Amateur versus Master – Game One

This game was played on the ICCF server and is a draw against a master from the Netherlands. I believe that this opponent is the highest rated player that I have managed to draw, but is not the highest rated that I have played there. ICCF rules allow for the use of chess engines and I used both my databases and my chess engines to get this draw. Against players rated over 2300 on the ICCF server I have lost every time, even when using Houdini 3 X64.

In this game I had Black and I played a Modern Defense and got into a variation that I have not seen before. In Over The Board (OTB) play I most likely would have misplayed this opening. In correspondence chess (CC) I can use a database to get me through unknown openings. However, there is a danger in blindly following un annotated games that I find in a database, book or magazine. Sometimes, the winner of a game got away with playing a bad move and if my opponent notices that bad move I can get clobbered! It has happened in too many CC games for my taste!

I do not like the sixth move that I played in this game because I have never like trading off my fianchettoed bishops. However, I somehow decided that this was better than the alternatives. Computer analysis shows that White should have captured on f6 instead of retreating his Bishop. On move number 7 I decided that developing a knight was better than trading in the Center. Some grandmasters insist that to take is a mistake and I believe that developing my pieces is better than trading down.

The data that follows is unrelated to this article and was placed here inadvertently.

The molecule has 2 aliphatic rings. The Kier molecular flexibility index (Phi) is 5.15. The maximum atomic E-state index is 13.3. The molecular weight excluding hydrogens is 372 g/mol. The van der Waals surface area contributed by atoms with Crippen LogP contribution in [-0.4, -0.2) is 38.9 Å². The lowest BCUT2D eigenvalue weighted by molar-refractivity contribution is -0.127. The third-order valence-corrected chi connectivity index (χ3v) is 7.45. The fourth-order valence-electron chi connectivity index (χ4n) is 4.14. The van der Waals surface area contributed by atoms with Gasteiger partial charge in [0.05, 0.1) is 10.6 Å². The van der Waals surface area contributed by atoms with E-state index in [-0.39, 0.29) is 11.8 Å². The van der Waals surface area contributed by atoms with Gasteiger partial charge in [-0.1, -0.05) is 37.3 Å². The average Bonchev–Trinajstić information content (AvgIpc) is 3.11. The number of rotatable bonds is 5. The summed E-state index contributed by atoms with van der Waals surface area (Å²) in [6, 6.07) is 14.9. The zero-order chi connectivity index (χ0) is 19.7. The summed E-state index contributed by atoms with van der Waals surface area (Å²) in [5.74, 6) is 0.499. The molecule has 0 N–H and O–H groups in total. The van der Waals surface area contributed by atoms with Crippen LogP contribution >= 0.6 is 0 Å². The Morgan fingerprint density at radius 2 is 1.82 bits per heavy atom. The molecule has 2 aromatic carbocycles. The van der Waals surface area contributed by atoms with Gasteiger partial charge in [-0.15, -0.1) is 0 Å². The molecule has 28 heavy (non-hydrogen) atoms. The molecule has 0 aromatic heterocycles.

Up to move number ten both sides are basically developing their pieces. On my move number ten I traded on d4 because the alternatives seemed to favor White. At the end of move number 12 the dark-squared bishops are off the board and my Queen is on the long diagonal that the Bishop was on before being traded off.

At the end of move number 15 White has a slight lead in development, but Black has a Bishop versus a Knight. From move 17 on White has had a slight positional advantage that was not enough to win. Black then established a pawn chain on the Queenside with the Queen and a Rook guarding the base of it. This was mainly because I could not come up with a better plan and I didn’t want to weaken my pawn structure.

In the final position White clearly has more space but He can’t do much with it. Hans was taking a long time between moves because he was having some kind of personal problem and was willing to accept a draw because he seemed to lack the time and energy to find a win here. My chess engines showed this to be even.

Sometimes, what is happening off the board can mitigate what is happening on the chess board. This seems to be one of those cases.

I have developed an application for use on smart phones. For now, it is free and I would like for chess players to use it and give me some feedback on it. You can get it here:

Mike Serovey